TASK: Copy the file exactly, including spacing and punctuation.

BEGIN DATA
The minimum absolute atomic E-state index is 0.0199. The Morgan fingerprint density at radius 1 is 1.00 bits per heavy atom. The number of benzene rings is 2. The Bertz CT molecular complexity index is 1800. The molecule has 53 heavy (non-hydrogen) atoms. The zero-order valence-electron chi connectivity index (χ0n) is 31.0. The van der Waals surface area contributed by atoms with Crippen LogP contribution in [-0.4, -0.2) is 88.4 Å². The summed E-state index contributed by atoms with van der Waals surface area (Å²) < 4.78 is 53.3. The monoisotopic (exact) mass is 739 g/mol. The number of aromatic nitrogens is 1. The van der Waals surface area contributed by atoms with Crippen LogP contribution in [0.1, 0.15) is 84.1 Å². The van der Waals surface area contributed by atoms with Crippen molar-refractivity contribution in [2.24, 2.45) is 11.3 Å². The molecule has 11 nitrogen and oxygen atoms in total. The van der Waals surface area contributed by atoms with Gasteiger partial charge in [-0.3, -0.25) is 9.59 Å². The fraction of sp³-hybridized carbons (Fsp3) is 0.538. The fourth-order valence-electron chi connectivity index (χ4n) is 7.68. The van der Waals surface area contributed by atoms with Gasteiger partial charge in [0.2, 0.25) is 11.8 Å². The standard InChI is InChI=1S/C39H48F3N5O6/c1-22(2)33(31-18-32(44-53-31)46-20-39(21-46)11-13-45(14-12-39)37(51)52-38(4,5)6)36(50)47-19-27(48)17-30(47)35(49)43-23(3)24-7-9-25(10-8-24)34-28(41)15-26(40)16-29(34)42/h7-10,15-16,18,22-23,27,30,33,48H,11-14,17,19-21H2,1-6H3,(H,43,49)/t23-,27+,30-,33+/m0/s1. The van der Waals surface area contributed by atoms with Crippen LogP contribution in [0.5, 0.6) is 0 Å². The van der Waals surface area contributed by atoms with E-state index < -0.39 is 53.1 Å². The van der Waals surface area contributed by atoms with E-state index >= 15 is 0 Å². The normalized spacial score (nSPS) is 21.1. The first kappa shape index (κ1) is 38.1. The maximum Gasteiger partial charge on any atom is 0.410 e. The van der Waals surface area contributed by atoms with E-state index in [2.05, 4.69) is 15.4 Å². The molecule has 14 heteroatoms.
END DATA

The minimum absolute atomic E-state index is 0.0199. The Morgan fingerprint density at radius 1 is 1.00 bits per heavy atom. The number of benzene rings is 2. The Bertz CT molecular complexity index is 1800. The molecule has 53 heavy (non-hydrogen) atoms. The zero-order valence-electron chi connectivity index (χ0n) is 31.0. The van der Waals surface area contributed by atoms with Crippen LogP contribution in [-0.4, -0.2) is 88.4 Å². The summed E-state index contributed by atoms with van der Waals surface area (Å²) < 4.78 is 53.3. The monoisotopic (exact) mass is 739 g/mol. The number of aromatic nitrogens is 1. The van der Waals surface area contributed by atoms with Crippen LogP contribution in [0.1, 0.15) is 84.1 Å². The van der Waals surface area contributed by atoms with Crippen molar-refractivity contribution in [2.24, 2.45) is 11.3 Å². The molecule has 11 nitrogen and oxygen atoms in total. The van der Waals surface area contributed by atoms with Gasteiger partial charge in [-0.3, -0.25) is 9.59 Å². The fraction of sp³-hybridized carbons (Fsp3) is 0.538. The fourth-order valence-electron chi connectivity index (χ4n) is 7.68. The van der Waals surface area contributed by atoms with Gasteiger partial charge in [0.2, 0.25) is 11.8 Å². The standard InChI is InChI=1S/C39H48F3N5O6/c1-22(2)33(31-18-32(44-53-31)46-20-39(21-46)11-13-45(14-12-39)37(51)52-38(4,5)6)36(50)47-19-27(48)17-30(47)35(49)43-23(3)24-7-9-25(10-8-24)34-28(41)15-26(40)16-29(34)42/h7-10,15-16,18,22-23,27,30,33,48H,11-14,17,19-21H2,1-6H3,(H,43,49)/t23-,27+,30-,33+/m0/s1. The van der Waals surface area contributed by atoms with Crippen LogP contribution in [0.5, 0.6) is 0 Å². The van der Waals surface area contributed by atoms with E-state index < -0.39 is 53.1 Å². The van der Waals surface area contributed by atoms with E-state index >= 15 is 0 Å². The normalized spacial score (nSPS) is 21.1. The first kappa shape index (κ1) is 38.1. The maximum Gasteiger partial charge on any atom is 0.410 e. The van der Waals surface area contributed by atoms with E-state index in [2.05, 4.69) is 15.4 Å². The molecule has 14 heteroatoms.